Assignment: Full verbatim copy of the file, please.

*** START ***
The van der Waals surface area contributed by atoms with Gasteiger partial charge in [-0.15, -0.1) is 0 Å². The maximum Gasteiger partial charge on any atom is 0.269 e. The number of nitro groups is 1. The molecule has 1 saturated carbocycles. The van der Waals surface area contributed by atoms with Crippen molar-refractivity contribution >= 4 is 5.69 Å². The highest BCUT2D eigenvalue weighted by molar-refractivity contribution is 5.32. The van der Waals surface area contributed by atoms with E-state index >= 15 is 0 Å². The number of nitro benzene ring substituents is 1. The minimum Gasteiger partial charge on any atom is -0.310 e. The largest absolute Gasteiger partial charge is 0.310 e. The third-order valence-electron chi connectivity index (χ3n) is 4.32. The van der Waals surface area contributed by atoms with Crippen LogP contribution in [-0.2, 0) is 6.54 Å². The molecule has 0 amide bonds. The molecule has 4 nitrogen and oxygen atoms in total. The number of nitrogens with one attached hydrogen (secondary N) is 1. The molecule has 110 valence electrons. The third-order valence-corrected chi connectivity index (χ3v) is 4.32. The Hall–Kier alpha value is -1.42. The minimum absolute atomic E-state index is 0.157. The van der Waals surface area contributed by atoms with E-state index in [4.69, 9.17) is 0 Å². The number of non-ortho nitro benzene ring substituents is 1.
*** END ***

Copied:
The van der Waals surface area contributed by atoms with Gasteiger partial charge in [-0.15, -0.1) is 0 Å². The maximum Gasteiger partial charge on any atom is 0.269 e. The number of nitro groups is 1. The molecule has 1 saturated carbocycles. The van der Waals surface area contributed by atoms with Crippen molar-refractivity contribution >= 4 is 5.69 Å². The highest BCUT2D eigenvalue weighted by molar-refractivity contribution is 5.32. The van der Waals surface area contributed by atoms with E-state index >= 15 is 0 Å². The number of nitro benzene ring substituents is 1. The minimum Gasteiger partial charge on any atom is -0.310 e. The largest absolute Gasteiger partial charge is 0.310 e. The third-order valence-electron chi connectivity index (χ3n) is 4.32. The van der Waals surface area contributed by atoms with Crippen LogP contribution in [-0.2, 0) is 6.54 Å². The molecule has 0 amide bonds. The molecule has 4 nitrogen and oxygen atoms in total. The number of nitrogens with one attached hydrogen (secondary N) is 1. The molecule has 110 valence electrons. The third-order valence-corrected chi connectivity index (χ3v) is 4.32. The Hall–Kier alpha value is -1.42. The minimum absolute atomic E-state index is 0.157. The van der Waals surface area contributed by atoms with E-state index in [4.69, 9.17) is 0 Å². The number of non-ortho nitro benzene ring substituents is 1.